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Work Avoidance: Idleness and Ideology in Turn-of-the-Century Utopian Fiction

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Original languageEnglish
Pages (from-to)46-61
Number of pages16
JournalNOTTINGHAM FRENCH STUDIES
Volume55
Issue number1
Early online date28 Feb 2016
DOIs
Accepted/In press3 Feb 2016
E-pub ahead of print28 Feb 2016
PublishedMar 2016

King's Authors

Abstract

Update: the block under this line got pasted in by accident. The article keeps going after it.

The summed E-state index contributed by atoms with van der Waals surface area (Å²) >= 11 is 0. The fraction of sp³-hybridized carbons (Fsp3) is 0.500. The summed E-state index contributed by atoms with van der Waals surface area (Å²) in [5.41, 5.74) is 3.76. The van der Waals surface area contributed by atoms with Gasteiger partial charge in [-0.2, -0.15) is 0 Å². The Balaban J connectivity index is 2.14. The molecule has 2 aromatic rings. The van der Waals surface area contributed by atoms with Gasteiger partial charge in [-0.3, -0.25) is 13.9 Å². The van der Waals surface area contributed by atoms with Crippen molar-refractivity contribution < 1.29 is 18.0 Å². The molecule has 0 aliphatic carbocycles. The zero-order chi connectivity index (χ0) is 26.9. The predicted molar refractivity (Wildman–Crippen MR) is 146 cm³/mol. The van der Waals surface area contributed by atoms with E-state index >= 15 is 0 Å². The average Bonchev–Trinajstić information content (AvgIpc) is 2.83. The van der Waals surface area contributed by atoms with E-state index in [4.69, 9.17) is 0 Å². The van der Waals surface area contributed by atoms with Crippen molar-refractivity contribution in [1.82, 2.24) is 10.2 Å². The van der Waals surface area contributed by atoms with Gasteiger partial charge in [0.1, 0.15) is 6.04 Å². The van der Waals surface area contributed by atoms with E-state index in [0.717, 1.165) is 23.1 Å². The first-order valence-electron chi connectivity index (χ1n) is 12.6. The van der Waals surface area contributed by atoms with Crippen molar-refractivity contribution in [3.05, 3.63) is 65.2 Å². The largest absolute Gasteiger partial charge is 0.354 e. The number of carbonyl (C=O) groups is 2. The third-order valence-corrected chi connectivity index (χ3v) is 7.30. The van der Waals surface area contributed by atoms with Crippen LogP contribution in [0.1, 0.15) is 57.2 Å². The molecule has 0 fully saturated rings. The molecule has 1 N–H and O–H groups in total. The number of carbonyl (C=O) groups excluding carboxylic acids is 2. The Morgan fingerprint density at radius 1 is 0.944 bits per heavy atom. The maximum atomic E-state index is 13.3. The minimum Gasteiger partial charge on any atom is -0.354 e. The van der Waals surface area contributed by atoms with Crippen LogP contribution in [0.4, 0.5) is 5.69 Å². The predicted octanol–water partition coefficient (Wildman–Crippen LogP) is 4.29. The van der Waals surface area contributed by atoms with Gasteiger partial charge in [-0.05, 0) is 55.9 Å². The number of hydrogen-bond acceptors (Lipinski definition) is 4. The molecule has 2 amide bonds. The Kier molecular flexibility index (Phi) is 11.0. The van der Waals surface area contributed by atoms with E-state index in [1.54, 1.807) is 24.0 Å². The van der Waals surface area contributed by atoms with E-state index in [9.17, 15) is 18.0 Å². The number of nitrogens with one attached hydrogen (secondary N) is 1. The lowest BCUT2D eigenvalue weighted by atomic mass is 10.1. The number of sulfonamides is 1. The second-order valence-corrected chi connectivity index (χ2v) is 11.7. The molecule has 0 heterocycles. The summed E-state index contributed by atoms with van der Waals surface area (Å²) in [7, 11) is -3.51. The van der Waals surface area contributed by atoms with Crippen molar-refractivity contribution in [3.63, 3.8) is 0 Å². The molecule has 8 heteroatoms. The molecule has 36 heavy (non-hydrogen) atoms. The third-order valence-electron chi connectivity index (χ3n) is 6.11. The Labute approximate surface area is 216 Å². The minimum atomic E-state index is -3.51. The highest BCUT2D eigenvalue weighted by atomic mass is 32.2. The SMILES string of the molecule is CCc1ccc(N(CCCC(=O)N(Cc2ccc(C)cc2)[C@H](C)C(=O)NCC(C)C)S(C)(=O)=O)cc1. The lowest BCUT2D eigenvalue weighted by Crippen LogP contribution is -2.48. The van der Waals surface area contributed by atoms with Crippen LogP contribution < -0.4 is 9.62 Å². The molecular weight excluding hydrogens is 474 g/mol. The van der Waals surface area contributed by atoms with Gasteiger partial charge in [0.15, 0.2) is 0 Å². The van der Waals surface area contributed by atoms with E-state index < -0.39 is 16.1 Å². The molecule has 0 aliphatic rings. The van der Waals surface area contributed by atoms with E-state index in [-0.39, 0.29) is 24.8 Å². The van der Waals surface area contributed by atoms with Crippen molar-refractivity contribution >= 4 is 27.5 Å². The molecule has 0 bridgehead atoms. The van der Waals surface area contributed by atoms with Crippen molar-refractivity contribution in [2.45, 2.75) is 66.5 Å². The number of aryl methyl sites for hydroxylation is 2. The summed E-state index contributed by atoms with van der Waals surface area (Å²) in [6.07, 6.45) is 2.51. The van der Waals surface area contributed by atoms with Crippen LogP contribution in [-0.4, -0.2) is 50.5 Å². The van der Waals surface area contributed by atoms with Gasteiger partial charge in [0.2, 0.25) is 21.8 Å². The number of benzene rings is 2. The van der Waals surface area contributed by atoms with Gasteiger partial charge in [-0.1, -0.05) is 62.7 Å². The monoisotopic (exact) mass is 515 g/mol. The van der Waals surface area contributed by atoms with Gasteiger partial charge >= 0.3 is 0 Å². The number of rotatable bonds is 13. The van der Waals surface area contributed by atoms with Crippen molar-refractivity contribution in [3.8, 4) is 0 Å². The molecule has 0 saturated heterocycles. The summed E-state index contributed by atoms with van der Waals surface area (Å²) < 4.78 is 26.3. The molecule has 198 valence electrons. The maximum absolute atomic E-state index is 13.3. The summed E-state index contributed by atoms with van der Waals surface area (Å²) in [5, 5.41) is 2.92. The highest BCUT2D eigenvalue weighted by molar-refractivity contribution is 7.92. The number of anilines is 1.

This article explores the political stakes of idleness in a range of turn-of-the-century utopian novels, all of which engage explicitly with socialist and anarchist discourses: Paul Adam's Les Cœurs nouveaux (1896), Émile Zola's Travail (1901), and Jean Grave's Terre libre (1908). These works attend, it is argued, to the fate of idleness, and of the idler, in ways which not only bear out very different ideological agendas, but also provide a reflection on the limits of utopian idealism. By the turn of the century, an increase in leisure time had become critical to almost every effort to imagine the future trajectory of working-class emancipation. But the question of just how this abundant free time was to be employed gave rise to much anxious speculation. If calls for the individual's right to leisure were clearly bound up with ideals of edification and aesthetic and moral cultivation, which were both sanitary and salutary, these depended on the worker choosing to spend his or her time ‘well’. Whether at work or at leisure, the problem of harnessing the worker's energy to the ends of communitarian ideals is a central preoccupation of each utopian text. More than a form of individual deviance or a de Certeauian ‘tactic’, idleness proves to be a symptom of disaffection that threatens the very foundations of the utopian community, and in turn, the master-narrative of working-class redemption.

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